Illmatic) dropped his first installment

of The Lost Tapes in 2002,

restoring faith for many that he

could still bring it after several

lukewarm projects in the late 90s

and early 2000s.

The Lost Tapes 2 is the highly

anticipated follow-up. It plucks 16

tracks recorded within the last 12

years and again provides many examples

of that same flow, creativity

and down-to-earth sensibility that

sets Nas apart from most emcees.

“War Against Love” is a standout

track that addresses the many issues

faced by the African diaspora

across the world. “Queensbridge

Politics” includes a moving tribute

to the late Prodigy of Mobb Deep.

Even an experimental track like

“Jarreau of Rap” entertains, as Nas

brings a nutty triplet-flow over a

jazzy beat with a unique 9/8 time

signature.

There are a few weak R&B

hooks and joints that probably

should have been kept in storage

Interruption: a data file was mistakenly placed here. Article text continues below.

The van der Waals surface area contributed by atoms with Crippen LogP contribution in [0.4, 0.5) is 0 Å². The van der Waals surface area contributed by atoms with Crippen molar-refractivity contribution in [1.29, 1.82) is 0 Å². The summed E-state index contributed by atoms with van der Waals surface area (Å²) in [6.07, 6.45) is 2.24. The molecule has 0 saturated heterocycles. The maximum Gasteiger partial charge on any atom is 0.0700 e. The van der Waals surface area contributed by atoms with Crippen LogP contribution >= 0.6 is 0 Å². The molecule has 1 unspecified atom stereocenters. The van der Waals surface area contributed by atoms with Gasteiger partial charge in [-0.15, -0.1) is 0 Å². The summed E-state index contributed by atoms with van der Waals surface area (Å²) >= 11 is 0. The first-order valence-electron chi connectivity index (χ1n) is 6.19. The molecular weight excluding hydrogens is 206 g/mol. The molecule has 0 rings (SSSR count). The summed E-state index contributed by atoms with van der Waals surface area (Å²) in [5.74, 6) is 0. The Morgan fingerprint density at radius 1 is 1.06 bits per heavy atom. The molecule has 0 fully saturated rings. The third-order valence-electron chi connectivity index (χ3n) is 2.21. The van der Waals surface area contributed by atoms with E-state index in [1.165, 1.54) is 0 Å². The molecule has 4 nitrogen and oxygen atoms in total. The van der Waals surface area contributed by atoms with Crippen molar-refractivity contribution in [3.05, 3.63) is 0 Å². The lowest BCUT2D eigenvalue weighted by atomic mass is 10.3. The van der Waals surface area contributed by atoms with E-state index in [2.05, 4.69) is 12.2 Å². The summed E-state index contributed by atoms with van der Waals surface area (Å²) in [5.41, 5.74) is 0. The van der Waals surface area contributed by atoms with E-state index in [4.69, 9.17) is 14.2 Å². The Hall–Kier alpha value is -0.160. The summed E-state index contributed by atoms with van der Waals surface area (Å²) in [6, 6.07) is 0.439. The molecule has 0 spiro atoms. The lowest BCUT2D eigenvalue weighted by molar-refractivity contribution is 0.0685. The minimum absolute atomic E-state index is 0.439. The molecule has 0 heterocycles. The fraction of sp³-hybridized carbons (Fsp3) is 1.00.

(“Tanasia” and “Queens Wolf” for

example) but don’t let that stop you

from giving The Lost Tapes 2 a spin

and saluting a hip-hop legend.

Best Track: Vernon Family

Tarik Robinson

BECKY NINKOVIC

Woe

Paper Bag Records

Becky Ninkovic’s debut solo album

is a testament to grief, but not in

the way you’d expect.

Dark and gloomy, Woe is inspired

by Ninkovic’s mental health breakdown

following the death of her

friend and You Say Party bandmate,

Devon Clifford.

Having suffered a brain hemorrhage

while performing onstage,

Clifford’s untimely passing and the

grief that followed permeates the

album. Yet the album contains no